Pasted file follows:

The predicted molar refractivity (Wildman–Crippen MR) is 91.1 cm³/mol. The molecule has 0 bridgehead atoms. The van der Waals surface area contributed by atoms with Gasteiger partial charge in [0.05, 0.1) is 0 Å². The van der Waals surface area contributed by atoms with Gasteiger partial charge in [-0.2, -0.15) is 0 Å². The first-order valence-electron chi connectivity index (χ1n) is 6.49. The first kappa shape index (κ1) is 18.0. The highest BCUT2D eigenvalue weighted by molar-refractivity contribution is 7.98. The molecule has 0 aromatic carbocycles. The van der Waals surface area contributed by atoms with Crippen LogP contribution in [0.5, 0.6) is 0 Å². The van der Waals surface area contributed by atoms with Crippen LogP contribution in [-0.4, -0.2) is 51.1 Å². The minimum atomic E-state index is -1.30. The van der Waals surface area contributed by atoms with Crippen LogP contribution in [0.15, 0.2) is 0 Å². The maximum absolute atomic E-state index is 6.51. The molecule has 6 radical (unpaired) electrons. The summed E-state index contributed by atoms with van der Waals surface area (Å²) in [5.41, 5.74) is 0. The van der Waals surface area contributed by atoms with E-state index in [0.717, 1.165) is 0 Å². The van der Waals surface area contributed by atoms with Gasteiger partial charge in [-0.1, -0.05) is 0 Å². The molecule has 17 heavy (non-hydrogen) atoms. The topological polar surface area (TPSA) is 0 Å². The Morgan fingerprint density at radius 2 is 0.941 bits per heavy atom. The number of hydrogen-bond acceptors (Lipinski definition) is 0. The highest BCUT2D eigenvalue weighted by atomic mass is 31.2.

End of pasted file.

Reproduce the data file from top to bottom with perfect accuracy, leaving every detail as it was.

The predicted molar refractivity (Wildman–Crippen MR) is 91.1 cm³/mol. The molecule has 0 bridgehead atoms. The van der Waals surface area contributed by atoms with Gasteiger partial charge in [0.05, 0.1) is 0 Å². The van der Waals surface area contributed by atoms with Gasteiger partial charge in [-0.2, -0.15) is 0 Å². The first-order valence-electron chi connectivity index (χ1n) is 6.49. The first kappa shape index (κ1) is 18.0. The highest BCUT2D eigenvalue weighted by molar-refractivity contribution is 7.98. The molecule has 0 aromatic carbocycles. The van der Waals surface area contributed by atoms with Crippen LogP contribution in [0.5, 0.6) is 0 Å². The van der Waals surface area contributed by atoms with Crippen LogP contribution in [-0.4, -0.2) is 51.1 Å². The minimum atomic E-state index is -1.30. The van der Waals surface area contributed by atoms with Crippen LogP contribution in [0.15, 0.2) is 0 Å². The maximum absolute atomic E-state index is 6.51. The molecule has 6 radical (unpaired) electrons. The summed E-state index contributed by atoms with van der Waals surface area (Å²) in [5.41, 5.74) is 0. The van der Waals surface area contributed by atoms with E-state index in [0.717, 1.165) is 0 Å². The van der Waals surface area contributed by atoms with Gasteiger partial charge in [-0.1, -0.05) is 0 Å². The molecule has 17 heavy (non-hydrogen) atoms. The topological polar surface area (TPSA) is 0 Å². The Morgan fingerprint density at radius 2 is 0.941 bits per heavy atom. The number of hydrogen-bond acceptors (Lipinski definition) is 0. The highest BCUT2D eigenvalue weighted by atomic mass is 31.2.